‘New Testament Christological Hymns: Exploring Tests, Contexts, and Significance’ Review

Craig DumontBlog

Some scholars believe that the Bible begins with “a great formal creation hymn.” Whether Genesis One is a hymn or not, there’s no doubt the Holy Spirit was acting as a Master Composer and Choir Director each day of creation. As the foundations of the earth were set, “the morning stars sang together and all the sons of God shouted for joy.” Indeed, being “made in the image of God” included not only the capacity to sing, but a mind embedded with a sophisticated understanding of music — and a physical body that was moved by it. Mankind was imbued with a passion for song that drove technological innovation and advanced the methods of communication. This creational aspect of mankind produced, in very short time, civilizations of incredibly high culture.

We too quickly pass over the admittedly short mention of Jubal, son of Lamech, in Genesis 4:21, where we’re informed that “he was the father of all those who play the lyre and pipe.” It’s possible that Jubal was born while Adam was still living. He was born into a world populated not by undeveloped and backward “cavemen,” but of incredibly knowledgeable people with advanced technological and manufacturing skills. Composing music requires conceptual thinking at the highest level (and the time to do so, eliminating the possibility that we evolved from a group of hunter-gathers), as does visualizing and then creating instruments capable of faithfully transforming that music into an audible reality. It further highlights the implied existing skill-set needed to actually play instruments as they are invented. Jubal was born into a culture, while fallen and increasingly sinful, was still functioning with the recognition of God and maintained, even in a perverted way, Spirit-given knowledge and the pre-flood expertise to pursue it.

From day one (or six, to be precise), men and women possessed a vast, Holy Spirit formed vocabulary, being created as speaking, and yes, singing people. Speech allowed mankind to re-form the world after the flood. Even following God’s judgement at Babel, where He divided them by confusing their languages and scattering them around the world, they became technologists, innovators and city builders who valued and created powerful cultural institutions that appreciated skilled hymn writers, musicians and singers. Communities formed great choirs that performed the compositions, and placed them at the center of religious and civic life. It shouldn’t surprise us that music and song would hold a central place in the life of all peoples.

Matthew E. Gordley, in his imaginative (in the best sense) and well-researched book, New Testament Christological Hymns: Exploring Texts, Contexts, and Significance, discusses little of the above – he does refer to Genesis One in his discussion of the prologue in the Gospel of John as a hymn and repeatedly points out the importance and abundance of hymn writers and choirs in the ancient world. However, the masterful manner in which he explores and explains the ancient history, content and context of hymns, both pagan and Jewish, not only enlightened and engaged me in his fresh look at the Christological hymns in the New Testament, but also called to mind the creation of mankind in the image of God and the music that has filled heaven and earth ever since. I have no idea if the author hoped this would be the case, although he points out that new creation themes are present in early church hymns. Regardless, that’s what transpired as Gordley opens his first chapter with this powerful insight:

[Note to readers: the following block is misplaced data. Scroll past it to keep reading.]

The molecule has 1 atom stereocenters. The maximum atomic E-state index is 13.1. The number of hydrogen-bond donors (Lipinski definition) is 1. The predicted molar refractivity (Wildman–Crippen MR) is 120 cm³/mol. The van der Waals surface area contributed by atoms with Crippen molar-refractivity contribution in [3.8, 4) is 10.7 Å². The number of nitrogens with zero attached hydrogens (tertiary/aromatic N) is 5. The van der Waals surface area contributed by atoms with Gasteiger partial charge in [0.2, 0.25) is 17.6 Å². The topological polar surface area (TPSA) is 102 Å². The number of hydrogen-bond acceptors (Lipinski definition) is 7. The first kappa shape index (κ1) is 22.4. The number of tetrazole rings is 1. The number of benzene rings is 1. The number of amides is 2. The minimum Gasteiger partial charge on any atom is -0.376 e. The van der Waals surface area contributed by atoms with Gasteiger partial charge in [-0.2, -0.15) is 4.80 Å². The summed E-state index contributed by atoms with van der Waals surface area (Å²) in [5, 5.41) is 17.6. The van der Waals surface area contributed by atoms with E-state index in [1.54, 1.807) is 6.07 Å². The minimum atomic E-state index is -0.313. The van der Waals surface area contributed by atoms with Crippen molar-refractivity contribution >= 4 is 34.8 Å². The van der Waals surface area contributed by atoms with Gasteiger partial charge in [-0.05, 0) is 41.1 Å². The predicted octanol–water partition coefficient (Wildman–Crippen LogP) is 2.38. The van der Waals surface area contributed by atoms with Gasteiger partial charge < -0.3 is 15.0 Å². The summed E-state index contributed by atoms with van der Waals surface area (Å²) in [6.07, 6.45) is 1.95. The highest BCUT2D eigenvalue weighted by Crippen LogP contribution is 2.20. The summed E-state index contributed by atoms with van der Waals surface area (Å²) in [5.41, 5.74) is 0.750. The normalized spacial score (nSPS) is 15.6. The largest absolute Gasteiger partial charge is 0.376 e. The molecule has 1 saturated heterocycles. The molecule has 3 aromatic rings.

“’The Christian church began with song.’ So claimed Ralph Martin, and from the witness of the New Testament, we may readily agree. The songs sung by Mary, Zechariah, Simeon, and the angelic host in Luke’s Gospel and the hymns recited before the throne in Revelation mark the advent of Christ and the exaltation of Christ, respectively, as events that were generative of hymnic praise.”

As the early church utilized hymns in innovative ways with Jesus at the center, they experienced “Christian worship as a phenomenon that was dynamic and complex.” At the end of the chapter the author quotes John Anthony McGuckin, who claims that “the Christian community was embryonically formed within the womb of worship.”

That strikes me as profoundly true. It also caused me to contemplate on how the world itself, including the first church of Adam and Eve, made its debut as a heavenly choir sang with joy. Creation itself was “formed within the womb of worship” and that worship used hymns to powerful effect. The worship could quite possibly include what would have been the obscured, but very real act of “the Lamb slain from the foundation of the world.” Although I’m speculating on this, it would fit into the theme that is most prominently featured in the Christological hymns of the New Testament: Jesus crucified on the Cross. This is a topic I’ll return to below.